The higher the temperature, the greater the moisture loss from leaves. This is usually good for a tree because it cools the canopy. But if there is not enough water in the soil, the increased water loss can push trees over a threshold, causing extensive leaf “scorching”, or browning. The extensive canopy dieback we have observed this summer suggests that the soil had finally become too dry for many trees.

Widespread rainfall deciciencies and higher temperatures across many parts of Australia. Bureau of Meteorology

Are the trees dead?

Brown or bare trees are not necessarily dead. Many eucalypts can lose all their leaves but resprout after rain.

Snowgums in the New England area resprouting in March 2020, following heavy rain. The trees lost most of their canopy during drought in 2019. Trevor Stace, University of New England

Many parts of eastern Australia are now flushed with green after rain. In these areas, it will be important to assess the extent of tree recovery. If trees are not showing signs of recovery after significant rainfall, they’re unlikely to survive. In some cases carbohydrate reserves – which trees need to resprout new leaves – may be too depleted for trees to recover.

The drought may also hinder post-fire recovery. Most eucalypt forests eventually recover from bushfires by resprouting new leaves. Some forests also recover when fire triggers seedlings to germinate.

But it’s likely that some forests now recovering from fire were already struggling with canopy dieback. So these two disturbances will test how resilient our forests are to back-to-back drought and bushfire.

Trees recovering from drought and/or fire may also enter the “dieback spiral”. The new flush of leaves following rain can make a particularly tasty meal for insects. Trees will then attempt to grow more foliage in response, but their ability to keep producing new leaves gradually declines as they deplete their carbohydrate reserves, and they can die.

Dieback spiral has led to extensive tree loss in the past, including in the New England area of NSW.

Should we be worried?

The capacity of eucalypts to resprout makes them naturally resilient to extended drought. There are some records of canopy dieback from severe droughts in the past, such as the Federation Drought. We assume (although we don’t know for sure) the forests recovered after these events. So they may bounce back after the current drought.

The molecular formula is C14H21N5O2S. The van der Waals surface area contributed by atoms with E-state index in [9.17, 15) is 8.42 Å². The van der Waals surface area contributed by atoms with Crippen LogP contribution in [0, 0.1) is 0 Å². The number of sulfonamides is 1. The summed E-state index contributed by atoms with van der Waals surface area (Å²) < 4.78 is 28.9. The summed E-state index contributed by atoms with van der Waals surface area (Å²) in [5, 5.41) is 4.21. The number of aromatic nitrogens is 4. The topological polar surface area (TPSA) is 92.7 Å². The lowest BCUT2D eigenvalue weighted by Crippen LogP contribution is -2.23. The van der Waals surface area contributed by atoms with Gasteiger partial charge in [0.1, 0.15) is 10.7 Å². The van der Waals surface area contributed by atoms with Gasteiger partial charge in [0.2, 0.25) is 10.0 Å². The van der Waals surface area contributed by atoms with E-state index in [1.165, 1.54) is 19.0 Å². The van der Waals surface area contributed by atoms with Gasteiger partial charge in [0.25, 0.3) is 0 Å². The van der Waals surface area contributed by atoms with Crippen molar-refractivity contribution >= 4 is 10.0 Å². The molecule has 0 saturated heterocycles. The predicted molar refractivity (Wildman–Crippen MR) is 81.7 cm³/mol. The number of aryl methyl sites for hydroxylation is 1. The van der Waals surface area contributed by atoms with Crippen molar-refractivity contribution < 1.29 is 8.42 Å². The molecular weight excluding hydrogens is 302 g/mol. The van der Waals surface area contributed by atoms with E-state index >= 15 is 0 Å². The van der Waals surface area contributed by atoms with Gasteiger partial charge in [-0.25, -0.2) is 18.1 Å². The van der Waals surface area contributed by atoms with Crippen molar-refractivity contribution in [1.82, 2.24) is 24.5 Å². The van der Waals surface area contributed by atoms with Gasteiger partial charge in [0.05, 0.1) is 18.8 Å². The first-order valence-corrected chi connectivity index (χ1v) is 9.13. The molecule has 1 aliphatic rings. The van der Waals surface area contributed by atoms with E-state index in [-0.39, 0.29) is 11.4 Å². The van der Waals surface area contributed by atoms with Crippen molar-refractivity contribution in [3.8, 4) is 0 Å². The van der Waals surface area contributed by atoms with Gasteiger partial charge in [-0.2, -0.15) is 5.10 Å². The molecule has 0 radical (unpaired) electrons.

However, it’s hard not to be concerned. Climate change will bring increased drought, heatwaves and fires that could, over time, see extensive losses of trees across the landscape – as happened on the Monaro High Plain after the Millennium Drought.

Australian research in 2016 warned that due to climate change, the habitat of 90% of eucalypt species could decline and 16 species were expected to lose their home environments within 60 years.

Such a change would have huge consequences for how ecosystems function – reducing the capacity for ecosystem services such as carbon storage, altering catchment water resources and reducing habitat for native animals.

Some trees resprouted new leaves after losing their canopy. But in some cases these leaves are now dying, like on these scribbly gums in the NSW Pilliga in August 2019. Rachael Nolan

Where to from here?

Landholders can help bush on their property recover after drought, by protecting germinating seedlings from livestock and collecting local seed for later revegetation. Trees that appear dead should not be cut down as they may recover, and even if dead can provide valuable animal habitat.

Most importantly, however, we need to monitor trees carefully to see where they’ve died, and where they are recovering. A citizen science project, the Dead Tree Detective, is helping map the extent of tree die-off across Australia.

People send in photos of dead and dying trees - to date, over 267 records have been uploaded. These records can be used to target where to monitor forests during drought, including on-ground assessments of tree health and quantifying the physiological responses of trees to drought stress.

Records of dead and dying trees on the Dead Tree Detective map. Dead Tree Detective